Poelman, E., Gols, R., Snoeren, T., Muru, D., Smid, H., & Dicke, M. (2011). Indirect plant-mediated interactions among parasitoid larvae. Ecology Letters DOI: 10.1111/j.1461-0248.2011.01629.x

Nibbled to distraction: Gerbils infested with fleas don’t watch for foxes

ResearchBlogging.orgIn natural communities, each species is embedded in a web of interactions with other species—predators, prey, competitors, mutualists, and parasites. The effects of all these other species combine in complex, unpredictable ways. I recently discussed a study of protozoans living inside pitcher plants that found predators and competitors can cancel out each others’ evolutionary effects. Now another study finds that parasites and predators can interact to make desert-living gerbils adopt less effective foraging strategies [$a].

Allenby’s gerbil is a small desert rodent native to Israel’s Negev Desert. They make a living foraging for seeds, which might seem simple enough—but for small desert mammals, it’s a constant balancing act. Foraging requires continuously judging how profitable it is to continue gathering seeds in one spot compared to looking for another, maybe better, spot; and all the while watching out for predators.

The red fox—a major threat if you’re a tiny rodent, but hard to watch for when you’re scratching fleas all the time. Photo by HyperViper.

For small mammals, parasites like fleas can impose a real physiological cost—but they might also cause irritation that interfere with effective foraging. This idea led a group of Israeli reserachers to experimentally infest captive gerbils with fleas, and release them into an enclosure with a red fox.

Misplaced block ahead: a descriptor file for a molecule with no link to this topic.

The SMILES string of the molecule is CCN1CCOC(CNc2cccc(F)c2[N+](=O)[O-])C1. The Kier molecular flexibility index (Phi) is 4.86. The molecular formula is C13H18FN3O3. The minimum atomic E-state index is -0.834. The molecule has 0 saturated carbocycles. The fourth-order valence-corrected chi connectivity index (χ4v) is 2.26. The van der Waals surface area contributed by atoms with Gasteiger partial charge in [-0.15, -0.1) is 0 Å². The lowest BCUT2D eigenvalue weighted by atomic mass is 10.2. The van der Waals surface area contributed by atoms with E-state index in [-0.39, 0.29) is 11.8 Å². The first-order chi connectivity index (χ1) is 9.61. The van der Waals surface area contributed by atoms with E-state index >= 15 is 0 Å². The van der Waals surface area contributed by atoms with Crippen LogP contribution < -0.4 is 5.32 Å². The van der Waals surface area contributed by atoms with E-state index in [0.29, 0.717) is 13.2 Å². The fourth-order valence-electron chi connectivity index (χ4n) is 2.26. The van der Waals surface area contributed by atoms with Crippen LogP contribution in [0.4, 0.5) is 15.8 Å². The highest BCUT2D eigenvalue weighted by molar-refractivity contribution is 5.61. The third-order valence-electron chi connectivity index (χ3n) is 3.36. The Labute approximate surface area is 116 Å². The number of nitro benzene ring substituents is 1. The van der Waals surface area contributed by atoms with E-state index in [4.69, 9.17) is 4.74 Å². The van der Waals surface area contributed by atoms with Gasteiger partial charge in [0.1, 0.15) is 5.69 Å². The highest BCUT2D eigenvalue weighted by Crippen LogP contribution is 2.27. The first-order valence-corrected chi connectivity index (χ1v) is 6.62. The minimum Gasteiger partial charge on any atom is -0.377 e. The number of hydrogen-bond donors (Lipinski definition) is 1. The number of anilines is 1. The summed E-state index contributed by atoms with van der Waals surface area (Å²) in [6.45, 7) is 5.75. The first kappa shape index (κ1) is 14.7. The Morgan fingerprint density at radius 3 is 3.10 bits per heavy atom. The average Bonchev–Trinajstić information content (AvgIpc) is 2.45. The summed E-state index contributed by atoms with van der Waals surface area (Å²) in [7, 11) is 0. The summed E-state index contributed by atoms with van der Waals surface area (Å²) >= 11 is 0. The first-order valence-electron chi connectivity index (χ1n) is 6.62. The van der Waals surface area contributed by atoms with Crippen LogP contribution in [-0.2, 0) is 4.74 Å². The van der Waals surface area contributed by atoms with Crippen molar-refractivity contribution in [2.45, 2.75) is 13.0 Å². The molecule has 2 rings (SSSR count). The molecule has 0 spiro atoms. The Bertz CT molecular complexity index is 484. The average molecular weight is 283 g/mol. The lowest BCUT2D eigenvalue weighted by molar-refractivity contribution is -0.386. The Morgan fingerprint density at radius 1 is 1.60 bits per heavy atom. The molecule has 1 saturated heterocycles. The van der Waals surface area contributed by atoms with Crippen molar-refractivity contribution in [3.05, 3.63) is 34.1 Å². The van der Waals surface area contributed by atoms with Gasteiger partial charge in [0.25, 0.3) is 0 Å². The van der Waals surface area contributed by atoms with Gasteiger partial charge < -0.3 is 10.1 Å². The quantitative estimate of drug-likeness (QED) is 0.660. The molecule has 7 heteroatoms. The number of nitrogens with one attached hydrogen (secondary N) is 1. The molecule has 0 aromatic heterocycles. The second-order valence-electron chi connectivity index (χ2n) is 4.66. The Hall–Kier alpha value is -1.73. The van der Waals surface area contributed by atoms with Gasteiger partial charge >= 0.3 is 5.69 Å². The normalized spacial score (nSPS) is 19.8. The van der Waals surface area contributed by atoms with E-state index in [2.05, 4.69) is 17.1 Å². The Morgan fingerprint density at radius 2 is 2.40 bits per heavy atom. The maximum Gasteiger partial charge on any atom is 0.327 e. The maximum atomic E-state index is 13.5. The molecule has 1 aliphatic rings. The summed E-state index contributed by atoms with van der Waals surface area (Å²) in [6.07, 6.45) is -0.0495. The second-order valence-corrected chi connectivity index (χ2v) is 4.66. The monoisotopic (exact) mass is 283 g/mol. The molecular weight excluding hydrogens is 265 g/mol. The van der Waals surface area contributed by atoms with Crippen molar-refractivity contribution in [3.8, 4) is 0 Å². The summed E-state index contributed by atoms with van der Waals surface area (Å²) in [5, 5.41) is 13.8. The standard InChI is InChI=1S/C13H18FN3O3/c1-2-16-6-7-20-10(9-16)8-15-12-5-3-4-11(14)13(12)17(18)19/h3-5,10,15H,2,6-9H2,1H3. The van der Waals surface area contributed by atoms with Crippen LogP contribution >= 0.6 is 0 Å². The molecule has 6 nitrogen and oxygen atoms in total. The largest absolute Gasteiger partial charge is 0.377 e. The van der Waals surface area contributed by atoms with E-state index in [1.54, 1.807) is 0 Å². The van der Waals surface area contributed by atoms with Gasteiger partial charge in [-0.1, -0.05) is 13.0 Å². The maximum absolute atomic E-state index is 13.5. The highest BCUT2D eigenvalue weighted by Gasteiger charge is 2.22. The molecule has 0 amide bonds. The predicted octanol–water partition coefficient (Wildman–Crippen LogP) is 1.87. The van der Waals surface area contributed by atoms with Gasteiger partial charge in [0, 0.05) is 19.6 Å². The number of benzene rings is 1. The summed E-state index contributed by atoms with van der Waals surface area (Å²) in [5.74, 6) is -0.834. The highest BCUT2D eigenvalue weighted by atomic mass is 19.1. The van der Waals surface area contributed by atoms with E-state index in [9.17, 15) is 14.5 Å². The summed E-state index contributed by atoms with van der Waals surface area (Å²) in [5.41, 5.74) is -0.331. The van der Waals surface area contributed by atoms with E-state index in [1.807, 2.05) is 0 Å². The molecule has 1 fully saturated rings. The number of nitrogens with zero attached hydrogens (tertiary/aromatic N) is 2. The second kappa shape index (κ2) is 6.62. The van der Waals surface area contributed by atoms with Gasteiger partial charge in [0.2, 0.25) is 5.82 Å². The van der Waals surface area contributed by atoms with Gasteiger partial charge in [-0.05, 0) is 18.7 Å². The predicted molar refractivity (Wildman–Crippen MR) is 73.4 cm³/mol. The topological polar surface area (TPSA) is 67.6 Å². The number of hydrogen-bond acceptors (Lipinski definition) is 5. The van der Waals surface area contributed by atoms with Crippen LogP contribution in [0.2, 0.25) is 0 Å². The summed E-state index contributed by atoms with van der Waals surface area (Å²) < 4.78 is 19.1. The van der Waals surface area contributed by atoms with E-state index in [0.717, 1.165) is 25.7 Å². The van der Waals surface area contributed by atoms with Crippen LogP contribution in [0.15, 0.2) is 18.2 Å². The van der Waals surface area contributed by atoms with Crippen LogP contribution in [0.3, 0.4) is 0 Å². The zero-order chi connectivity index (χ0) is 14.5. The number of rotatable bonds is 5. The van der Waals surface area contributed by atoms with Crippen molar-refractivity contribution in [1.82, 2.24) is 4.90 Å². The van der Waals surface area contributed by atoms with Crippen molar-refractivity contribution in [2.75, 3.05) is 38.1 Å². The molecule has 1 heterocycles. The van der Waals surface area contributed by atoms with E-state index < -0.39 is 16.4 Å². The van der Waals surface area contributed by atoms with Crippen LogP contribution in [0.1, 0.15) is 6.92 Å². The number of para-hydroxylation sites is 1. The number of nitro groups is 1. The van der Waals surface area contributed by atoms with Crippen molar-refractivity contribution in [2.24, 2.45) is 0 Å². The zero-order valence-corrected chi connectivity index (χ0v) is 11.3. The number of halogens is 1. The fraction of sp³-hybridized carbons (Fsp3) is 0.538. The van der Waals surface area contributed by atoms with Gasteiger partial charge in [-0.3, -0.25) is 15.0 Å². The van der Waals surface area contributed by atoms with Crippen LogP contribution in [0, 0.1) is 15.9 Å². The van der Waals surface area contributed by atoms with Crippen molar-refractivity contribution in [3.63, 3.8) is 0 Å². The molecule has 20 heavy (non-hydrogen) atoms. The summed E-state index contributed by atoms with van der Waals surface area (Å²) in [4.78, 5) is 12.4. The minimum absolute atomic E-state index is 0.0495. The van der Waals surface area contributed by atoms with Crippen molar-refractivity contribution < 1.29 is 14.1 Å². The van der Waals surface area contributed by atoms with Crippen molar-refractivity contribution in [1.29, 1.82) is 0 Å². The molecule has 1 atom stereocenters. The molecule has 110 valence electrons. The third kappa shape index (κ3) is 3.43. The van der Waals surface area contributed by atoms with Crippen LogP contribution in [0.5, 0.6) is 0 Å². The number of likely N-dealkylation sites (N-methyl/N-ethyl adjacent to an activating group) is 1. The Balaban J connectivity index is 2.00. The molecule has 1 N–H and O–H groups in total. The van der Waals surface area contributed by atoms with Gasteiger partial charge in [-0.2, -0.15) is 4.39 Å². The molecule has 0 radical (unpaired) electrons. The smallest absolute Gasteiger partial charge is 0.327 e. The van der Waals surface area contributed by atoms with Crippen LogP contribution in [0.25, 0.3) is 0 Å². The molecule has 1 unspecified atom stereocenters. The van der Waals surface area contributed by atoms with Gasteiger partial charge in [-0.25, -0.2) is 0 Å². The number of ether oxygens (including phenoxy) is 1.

It’s okay—the fox was muzzled! The research group was interested in how effectively the gerbils foraged in standardized patches of resources (trays of seed mixed with sand) in the presence of predators, and how being flea-ridden changed that foraging behavior. As metrics of foraging efficiency, they recorded how rapidly the gerbils gave up foraging in a single tray before moving on to another, which approximates how many seeds they left behind.

With no fleas, gerbils spent slightly—but not significantly—less time foraging in a single tray when a fox was in the enclosure with them. But gerbils infested with fleas moved on to a new tray substantially faster in the presence of a fox, leaving behind more seeds in the process. The study’s authors suggest that this is because the irritation caused by fleas distracted the gerbils too much to keep watch for a predator and forage at the same time—so flea-ridden gerbils made up for being less watchful by moving between patches of resources more rapidly.

So for gerbils, the presence of a second, different kind of antagonist amplifies the effects of a nearby predator. Fleas and foxes aren’t just a double whammy—the effects of both together are worse than the sum of each individually.


Raveh, A., Kotler, B., Abramsky, Z., & Krasnov, B. (2010). Driven to distraction: detecting the hidden costs of flea parasitism through foraging behaviour in gerbils. Ecology Letters DOI: 10.1111/j.1461-0248.2010.01549.x